Executive Summary of cybersecurity best practices

In order to use more sophisticated cyber security tools, organizations need to have a decent understanding of cyber security best practices. Over the years, businesses both large and small have become victims of cyber-attacks that could have been prevented if basic cyber security principles and best practices were followed. Some of those best practices include patching devices, inventory control, managing backups and data recovery, securing VPNs for remote work environments, and managing default passwords.

Today, remote work environments have become common and with those environments comes an increase in cyber threats. According to a 2021 Public Sector Cybersecurity Survey report published by SolarWinds, the public sector is now facing an increasing risk of external cyberattacks due to security measures failing to keep up with the fast pace of cyber threat environments. The Public Sector Cyber Security survey noted that the hacking community (56%) is the largest source of security threats within the public sector, followed by careless and untrained insiders (52%), as well as foreign governments (47%).

Furthermore, the survey found that the public sector is especially concerned about increases with the types of security breaches they experienced – malware (65%), ransomware (66%), and phishing (63%). This is the first time in five years that insider carelessness or lack of employee training is not the biggest threat to the public sector. This means that IT threats have increased, but the ability to detect and remediate those threats has not, thus leaving organizations within the public sector vulnerable.

Developing good security hygiene could mean all the difference if your organization is attacked by a threat actor. Small security lapses lead to attacks and attacks lead to turmoil within your organization’s routine business practices. Let’s take a look at how following basic cyber security principles could help keep your organization from becoming the next big headline.

 

patching

When cyber security professionals talk about patching devices, they are simply saying that you need to apply updates to your software as those updates become available. Common areas that will need patches include operating systems, applications, and embedded systems (like network equipment). When a bug is found after the release of a piece of software, a patch can be used to remediate it. Patching helps ensure that assets in your environment are not vulnerable to attackers.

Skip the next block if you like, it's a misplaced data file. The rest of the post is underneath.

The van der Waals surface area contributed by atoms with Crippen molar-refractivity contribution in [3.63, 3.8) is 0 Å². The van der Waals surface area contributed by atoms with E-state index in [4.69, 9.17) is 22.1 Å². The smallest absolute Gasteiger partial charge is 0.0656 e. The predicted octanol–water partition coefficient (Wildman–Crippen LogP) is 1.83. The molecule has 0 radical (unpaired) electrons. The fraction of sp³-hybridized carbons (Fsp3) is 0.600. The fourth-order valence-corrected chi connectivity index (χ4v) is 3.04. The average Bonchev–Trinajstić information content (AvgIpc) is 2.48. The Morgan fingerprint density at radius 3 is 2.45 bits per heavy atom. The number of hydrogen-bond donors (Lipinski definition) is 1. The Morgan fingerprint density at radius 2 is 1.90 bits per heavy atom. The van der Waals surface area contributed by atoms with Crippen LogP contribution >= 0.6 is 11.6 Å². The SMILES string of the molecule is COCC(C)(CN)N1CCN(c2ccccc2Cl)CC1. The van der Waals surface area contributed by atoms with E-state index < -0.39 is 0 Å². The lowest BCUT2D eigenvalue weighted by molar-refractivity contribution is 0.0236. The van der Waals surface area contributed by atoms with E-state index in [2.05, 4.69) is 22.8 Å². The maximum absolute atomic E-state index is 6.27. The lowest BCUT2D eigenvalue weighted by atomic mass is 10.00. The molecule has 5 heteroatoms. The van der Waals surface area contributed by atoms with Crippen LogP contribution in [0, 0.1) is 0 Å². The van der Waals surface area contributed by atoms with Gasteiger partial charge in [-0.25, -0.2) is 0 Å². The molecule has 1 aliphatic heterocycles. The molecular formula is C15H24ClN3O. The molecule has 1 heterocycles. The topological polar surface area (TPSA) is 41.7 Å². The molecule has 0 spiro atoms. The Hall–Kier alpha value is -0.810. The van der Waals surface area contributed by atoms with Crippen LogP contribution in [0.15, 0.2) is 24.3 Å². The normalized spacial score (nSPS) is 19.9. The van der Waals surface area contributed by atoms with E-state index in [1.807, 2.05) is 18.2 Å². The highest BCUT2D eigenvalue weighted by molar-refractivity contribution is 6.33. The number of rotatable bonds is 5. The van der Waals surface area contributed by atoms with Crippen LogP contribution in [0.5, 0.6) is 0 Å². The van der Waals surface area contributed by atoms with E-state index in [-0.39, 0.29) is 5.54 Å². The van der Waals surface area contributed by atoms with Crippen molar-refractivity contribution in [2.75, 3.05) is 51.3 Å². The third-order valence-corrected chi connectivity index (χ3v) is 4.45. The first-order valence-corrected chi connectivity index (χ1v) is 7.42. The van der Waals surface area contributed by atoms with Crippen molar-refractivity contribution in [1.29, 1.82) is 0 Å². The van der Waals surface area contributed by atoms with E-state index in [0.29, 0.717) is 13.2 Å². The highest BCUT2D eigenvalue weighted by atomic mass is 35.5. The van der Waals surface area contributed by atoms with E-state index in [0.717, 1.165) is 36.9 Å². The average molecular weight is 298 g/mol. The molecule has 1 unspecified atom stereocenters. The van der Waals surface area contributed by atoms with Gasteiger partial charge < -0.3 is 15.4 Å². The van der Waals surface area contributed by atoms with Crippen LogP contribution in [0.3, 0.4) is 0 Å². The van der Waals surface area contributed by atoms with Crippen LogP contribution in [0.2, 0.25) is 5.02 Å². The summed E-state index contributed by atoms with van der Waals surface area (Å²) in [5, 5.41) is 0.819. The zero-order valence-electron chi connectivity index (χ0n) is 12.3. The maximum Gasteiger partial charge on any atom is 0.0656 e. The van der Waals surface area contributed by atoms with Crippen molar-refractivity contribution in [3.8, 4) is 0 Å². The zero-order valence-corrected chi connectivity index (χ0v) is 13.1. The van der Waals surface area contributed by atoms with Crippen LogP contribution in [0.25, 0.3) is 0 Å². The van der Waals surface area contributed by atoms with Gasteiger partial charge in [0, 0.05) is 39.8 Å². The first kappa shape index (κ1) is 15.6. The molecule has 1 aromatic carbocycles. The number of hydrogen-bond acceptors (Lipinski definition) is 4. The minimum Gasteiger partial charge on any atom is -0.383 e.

A great example of how patching can help save your organization a lot of heartache is the 2017 Equifax data breach. This breach affected over 145 million people and was one of the largest breaches of this kind in history. The breach was caused when an employee didn’t apply the most recent patch for Apache Struts – a patch that was available for two months before the company was breached. Another example is the 2012 data breach of Nationwide Mutual Insurance. The insurance company was breached when a vulnerability found in a web application was left unpatched for three years. The data breach exposed the data of 1.27 million and the company had to pay $5.5 million in a settlement.

Recently, CISA (Cybersecurity and Infrastructure Security Agency) added 15 known exploited vulnerabilities to their catalog. Most of the vulnerabilities on this list are two to three years old, which means that if these vulnerabilities are still being exploited, organizations are not being diligent with patching devices. Patching out of date and vulnerable software is crucial and should be done as soon as an update is available.

 

Image 1: 15 Vulnerabilities Added to CISA's Catalog

Cybersecurity Best Practices - CISA's Vulnerability Catalog

Source: CISA

 

Unfortunately, many organizations fall into the habit of not prioritizing patching. Why? Simply because patching can be quite inconvenient and time consuming. However, there is nothing more inconvenient than having your systems and networks compromised by a threat actor who took advantage of your negligence.

 

inventory control

Actively managing your organization’s inventory (end-user devices, network devices, non-computing/IoT devices, and servers) is crucial to keeping your environment safe. Assessing inventory regularly should be the foundation of every organization’s cyber security program. Because devices are constantly added and retired, and employees/users frequently come and go, it’s important to know what you have and how it’s being used.